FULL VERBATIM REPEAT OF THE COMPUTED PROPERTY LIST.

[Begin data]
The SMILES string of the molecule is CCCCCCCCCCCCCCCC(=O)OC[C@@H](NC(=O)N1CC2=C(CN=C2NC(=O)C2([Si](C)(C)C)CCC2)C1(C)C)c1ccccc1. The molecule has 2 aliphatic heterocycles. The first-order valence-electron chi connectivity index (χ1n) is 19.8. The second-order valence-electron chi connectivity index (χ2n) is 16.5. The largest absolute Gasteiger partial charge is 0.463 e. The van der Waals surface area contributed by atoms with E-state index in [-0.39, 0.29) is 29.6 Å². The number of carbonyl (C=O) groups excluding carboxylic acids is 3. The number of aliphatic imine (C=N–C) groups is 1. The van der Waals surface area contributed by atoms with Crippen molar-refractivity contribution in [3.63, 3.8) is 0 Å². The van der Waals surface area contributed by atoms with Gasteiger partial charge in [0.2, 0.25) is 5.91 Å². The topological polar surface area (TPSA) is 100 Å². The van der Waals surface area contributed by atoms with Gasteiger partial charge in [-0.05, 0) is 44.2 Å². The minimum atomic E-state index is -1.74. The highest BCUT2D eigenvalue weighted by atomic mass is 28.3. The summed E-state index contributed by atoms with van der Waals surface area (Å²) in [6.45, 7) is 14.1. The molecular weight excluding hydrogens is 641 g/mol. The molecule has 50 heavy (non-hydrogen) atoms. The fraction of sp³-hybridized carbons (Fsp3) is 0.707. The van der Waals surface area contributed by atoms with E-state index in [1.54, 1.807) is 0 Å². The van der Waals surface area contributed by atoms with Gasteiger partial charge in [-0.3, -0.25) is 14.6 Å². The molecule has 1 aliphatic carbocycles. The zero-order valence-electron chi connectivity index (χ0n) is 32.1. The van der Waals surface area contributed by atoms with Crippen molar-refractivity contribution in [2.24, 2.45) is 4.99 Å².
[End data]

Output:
The SMILES string of the molecule is CCCCCCCCCCCCCCCC(=O)OC[C@@H](NC(=O)N1CC2=C(CN=C2NC(=O)C2([Si](C)(C)C)CCC2)C1(C)C)c1ccccc1. The molecule has 2 aliphatic heterocycles. The first-order valence-electron chi connectivity index (χ1n) is 19.8. The second-order valence-electron chi connectivity index (χ2n) is 16.5. The largest absolute Gasteiger partial charge is 0.463 e. The van der Waals surface area contributed by atoms with E-state index in [-0.39, 0.29) is 29.6 Å². The number of carbonyl (C=O) groups excluding carboxylic acids is 3. The number of aliphatic imine (C=N–C) groups is 1. The van der Waals surface area contributed by atoms with Crippen molar-refractivity contribution in [3.63, 3.8) is 0 Å². The van der Waals surface area contributed by atoms with Gasteiger partial charge in [0.2, 0.25) is 5.91 Å². The topological polar surface area (TPSA) is 100 Å². The van der Waals surface area contributed by atoms with Gasteiger partial charge in [-0.05, 0) is 44.2 Å². The minimum atomic E-state index is -1.74. The highest BCUT2D eigenvalue weighted by atomic mass is 28.3. The summed E-state index contributed by atoms with van der Waals surface area (Å²) in [6.45, 7) is 14.1. The molecular weight excluding hydrogens is 641 g/mol. The molecule has 50 heavy (non-hydrogen) atoms. The fraction of sp³-hybridized carbons (Fsp3) is 0.707. The van der Waals surface area contributed by atoms with E-state index in [1.54, 1.807) is 0 Å². The van der Waals surface area contributed by atoms with Gasteiger partial charge in [-0.3, -0.25) is 14.6 Å². The molecule has 1 aliphatic carbocycles. The zero-order valence-electron chi connectivity index (χ0n) is 32.1. The van der Waals surface area contributed by atoms with Crippen molar-refractivity contribution in [2.24, 2.45) is 4.99 Å².